For me, it is time to transform the bar exams and make it nothing more than a licensure exam. In similar exams for different fields (engineering, medicine, CPA), the average passing rates every year range from 40 to 60 percent. Most graduates of the good schools pass licensure exams and only the worst performers in those schools or those who graduate from diploma mills fail.
The bar exams should be limited to the basic subjects all lawyers must know adequately—Political law, Civil Law (that may include some commercial law like the Corporation Code which can substitute such of the more archaic Civil Law subjects), Criminal Law, and Remedial Law (including Legal Ethics and Legal Forms). There is no justification for including Labor Law and Tax Law and most Commercial Law subjects that are highly specialized.
The Bar exams should be regionalized, initially in one additional exam venue each in Luzon, Visayas, and Mindanao but eventually aiming for even more regional venues. The current system penalize the provincial takers not just in the high costs of coming over to Manila for a month during the exams but by depriving them of their usual family and other support systems. This year, the best provincial schools did well; if exams are regionalized, they will do even better.
Reforming the Bar exams can hopefully lead to the radical transformation of legal education. Currently, law schools and law professors teach according to the demands of the bar exams as currently designed and conducted. Freed from its strictures, law schools can be more innovative in their curriculums, including offering more electives Among others, non-law subjects should be offered and students could be offered specialized tracks. We must also teach more international law subjects as well as expose future lawyers to new technologies and the challenges they bring. In addition, creative teaching methods could be employed to ensure better learning such as extensive use of moot courts and negotiation exercises.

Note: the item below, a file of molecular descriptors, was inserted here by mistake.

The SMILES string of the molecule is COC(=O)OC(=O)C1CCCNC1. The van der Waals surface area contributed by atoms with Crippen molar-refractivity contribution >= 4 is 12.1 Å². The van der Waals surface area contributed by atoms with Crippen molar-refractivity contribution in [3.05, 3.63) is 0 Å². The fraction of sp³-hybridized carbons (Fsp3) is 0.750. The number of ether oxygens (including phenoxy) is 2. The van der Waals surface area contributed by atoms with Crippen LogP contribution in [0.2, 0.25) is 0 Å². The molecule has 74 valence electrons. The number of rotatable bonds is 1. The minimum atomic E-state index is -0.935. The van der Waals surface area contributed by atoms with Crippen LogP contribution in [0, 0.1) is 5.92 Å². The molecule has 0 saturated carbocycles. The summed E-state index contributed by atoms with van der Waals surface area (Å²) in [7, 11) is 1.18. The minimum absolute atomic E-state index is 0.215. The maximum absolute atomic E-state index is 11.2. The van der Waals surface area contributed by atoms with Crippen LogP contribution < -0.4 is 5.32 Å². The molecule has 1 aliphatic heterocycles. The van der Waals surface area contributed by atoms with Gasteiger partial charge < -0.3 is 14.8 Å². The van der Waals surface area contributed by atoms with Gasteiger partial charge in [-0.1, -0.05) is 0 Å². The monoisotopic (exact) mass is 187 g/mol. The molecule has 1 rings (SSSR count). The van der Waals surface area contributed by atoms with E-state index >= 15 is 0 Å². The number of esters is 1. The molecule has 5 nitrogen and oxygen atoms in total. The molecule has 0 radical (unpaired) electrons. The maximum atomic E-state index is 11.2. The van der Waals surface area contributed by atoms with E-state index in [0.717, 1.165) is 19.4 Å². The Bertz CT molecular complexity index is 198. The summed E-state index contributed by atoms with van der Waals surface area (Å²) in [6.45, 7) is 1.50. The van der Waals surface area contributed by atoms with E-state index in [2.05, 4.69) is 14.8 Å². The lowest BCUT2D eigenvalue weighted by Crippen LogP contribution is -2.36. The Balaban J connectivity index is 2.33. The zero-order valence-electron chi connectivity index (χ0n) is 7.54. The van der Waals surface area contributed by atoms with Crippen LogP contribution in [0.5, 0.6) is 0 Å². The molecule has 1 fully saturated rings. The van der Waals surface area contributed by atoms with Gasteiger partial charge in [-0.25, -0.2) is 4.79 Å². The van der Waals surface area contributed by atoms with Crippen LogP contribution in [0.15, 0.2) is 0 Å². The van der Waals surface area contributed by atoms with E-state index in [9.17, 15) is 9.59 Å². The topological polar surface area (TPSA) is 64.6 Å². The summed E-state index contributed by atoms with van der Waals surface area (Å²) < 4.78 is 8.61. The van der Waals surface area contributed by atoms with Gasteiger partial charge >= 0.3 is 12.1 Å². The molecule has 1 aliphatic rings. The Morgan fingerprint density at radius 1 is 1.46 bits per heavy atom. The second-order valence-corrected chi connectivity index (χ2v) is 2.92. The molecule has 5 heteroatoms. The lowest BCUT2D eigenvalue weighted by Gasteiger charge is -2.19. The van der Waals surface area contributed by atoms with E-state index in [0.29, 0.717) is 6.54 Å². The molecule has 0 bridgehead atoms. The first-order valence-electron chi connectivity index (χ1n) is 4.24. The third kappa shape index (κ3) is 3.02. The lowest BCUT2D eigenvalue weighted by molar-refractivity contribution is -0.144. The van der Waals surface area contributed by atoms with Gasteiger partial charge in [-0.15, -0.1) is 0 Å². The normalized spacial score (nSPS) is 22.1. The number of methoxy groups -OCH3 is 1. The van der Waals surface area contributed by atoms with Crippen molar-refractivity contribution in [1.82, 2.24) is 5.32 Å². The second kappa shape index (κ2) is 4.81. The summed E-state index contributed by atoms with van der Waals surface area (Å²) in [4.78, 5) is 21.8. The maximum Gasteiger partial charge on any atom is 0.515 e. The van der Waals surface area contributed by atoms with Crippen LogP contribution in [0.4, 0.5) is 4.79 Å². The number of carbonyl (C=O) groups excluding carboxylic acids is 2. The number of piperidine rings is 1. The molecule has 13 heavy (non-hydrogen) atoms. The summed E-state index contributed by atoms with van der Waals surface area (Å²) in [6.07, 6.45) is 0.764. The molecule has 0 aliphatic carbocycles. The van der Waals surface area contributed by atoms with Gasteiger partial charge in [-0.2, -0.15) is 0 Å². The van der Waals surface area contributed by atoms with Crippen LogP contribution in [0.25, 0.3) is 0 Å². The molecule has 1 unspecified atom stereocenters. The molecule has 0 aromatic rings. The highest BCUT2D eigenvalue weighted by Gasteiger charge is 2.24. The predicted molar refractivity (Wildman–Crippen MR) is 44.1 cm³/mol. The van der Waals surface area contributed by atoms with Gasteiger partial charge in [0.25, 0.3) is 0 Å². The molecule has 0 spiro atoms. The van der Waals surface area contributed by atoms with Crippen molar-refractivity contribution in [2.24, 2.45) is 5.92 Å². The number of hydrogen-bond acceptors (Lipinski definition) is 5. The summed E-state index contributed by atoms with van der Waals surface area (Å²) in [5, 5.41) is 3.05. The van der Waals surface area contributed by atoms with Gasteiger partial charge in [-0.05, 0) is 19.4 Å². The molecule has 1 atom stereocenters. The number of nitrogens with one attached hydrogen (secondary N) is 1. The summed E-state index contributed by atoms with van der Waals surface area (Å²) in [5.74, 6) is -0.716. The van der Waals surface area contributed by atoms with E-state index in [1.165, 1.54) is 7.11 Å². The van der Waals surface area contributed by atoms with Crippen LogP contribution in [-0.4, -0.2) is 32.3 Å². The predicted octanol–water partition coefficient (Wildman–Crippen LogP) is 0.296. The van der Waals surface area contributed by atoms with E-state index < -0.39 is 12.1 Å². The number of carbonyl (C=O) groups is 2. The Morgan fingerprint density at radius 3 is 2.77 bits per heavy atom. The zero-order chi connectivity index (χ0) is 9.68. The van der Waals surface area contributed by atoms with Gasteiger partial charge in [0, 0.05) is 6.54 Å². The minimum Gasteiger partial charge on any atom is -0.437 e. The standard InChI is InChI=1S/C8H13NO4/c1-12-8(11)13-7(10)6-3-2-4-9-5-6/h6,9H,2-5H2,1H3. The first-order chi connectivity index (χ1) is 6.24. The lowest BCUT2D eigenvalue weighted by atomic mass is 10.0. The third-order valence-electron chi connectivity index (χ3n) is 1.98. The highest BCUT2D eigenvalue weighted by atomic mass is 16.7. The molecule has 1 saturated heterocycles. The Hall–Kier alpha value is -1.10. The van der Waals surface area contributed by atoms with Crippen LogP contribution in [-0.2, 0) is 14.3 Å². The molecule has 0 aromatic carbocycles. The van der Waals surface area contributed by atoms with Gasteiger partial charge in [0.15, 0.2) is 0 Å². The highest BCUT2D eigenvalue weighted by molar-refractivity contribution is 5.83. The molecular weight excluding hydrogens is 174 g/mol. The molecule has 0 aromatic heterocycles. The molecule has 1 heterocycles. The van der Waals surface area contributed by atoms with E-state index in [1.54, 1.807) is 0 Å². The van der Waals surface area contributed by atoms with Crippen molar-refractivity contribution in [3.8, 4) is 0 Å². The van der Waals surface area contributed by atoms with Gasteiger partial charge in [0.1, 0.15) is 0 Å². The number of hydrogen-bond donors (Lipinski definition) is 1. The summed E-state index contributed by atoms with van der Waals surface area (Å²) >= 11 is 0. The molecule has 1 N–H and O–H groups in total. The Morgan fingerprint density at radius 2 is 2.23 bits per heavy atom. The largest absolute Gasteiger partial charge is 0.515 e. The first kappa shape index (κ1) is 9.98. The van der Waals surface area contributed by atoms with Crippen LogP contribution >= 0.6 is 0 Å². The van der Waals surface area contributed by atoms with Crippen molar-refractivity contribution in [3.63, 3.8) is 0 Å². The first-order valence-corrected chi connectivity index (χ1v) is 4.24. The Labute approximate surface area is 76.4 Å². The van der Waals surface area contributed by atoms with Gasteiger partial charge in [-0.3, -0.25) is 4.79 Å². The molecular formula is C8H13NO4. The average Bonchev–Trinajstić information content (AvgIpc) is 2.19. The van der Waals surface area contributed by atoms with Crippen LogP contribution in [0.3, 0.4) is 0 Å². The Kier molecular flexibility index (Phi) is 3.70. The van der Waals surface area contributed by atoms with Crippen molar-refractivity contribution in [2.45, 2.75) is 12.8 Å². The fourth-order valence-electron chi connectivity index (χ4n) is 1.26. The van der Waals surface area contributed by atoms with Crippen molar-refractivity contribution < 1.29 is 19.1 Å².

A personal bias for me is for law schools to produce more human rights and alternative lawyers. Society needs such lawyers so much with human rights and social injustice so rampant. I hope such lawyers eventually ascend to positions of power and responsibility in our country. Happily, we do have the examples of Vice President Leni Robredo, who worked for years in Saligan, and Supreme Court Justice Marvic Leonen, my fellow co-founder of Legal Rights and Natural Resources Center, of alternative law colleagues who have done well and doing good for the country.
Finally, legal education must include moral formation. For this, I quote again from Chief Justice Sereno’s IBP speech when she shared a tool that that has helped her live out the lawyer’s oath: “It is a tool from the words of St. Paul, a refocusing of the mind to look at the horizon of hope, and the posterity that is before us. He says: Finally, brothers and sisters, whatever is true, whatever is honorable, whatever is right, whatever is pure, whatever is lovely, whatever is of good repute, if there is any excellence and if anything worthy of praise, dwell on these things.”
Legal education must refocus the mind—to look at the horizon of hope and posterity. The ordinary bar subjects will not do that. The usual so-called, bastardized way law professors use the Socratic method will result in the opposite outcome. To get there, the exams must be changed and with it the old ways of teaching the law.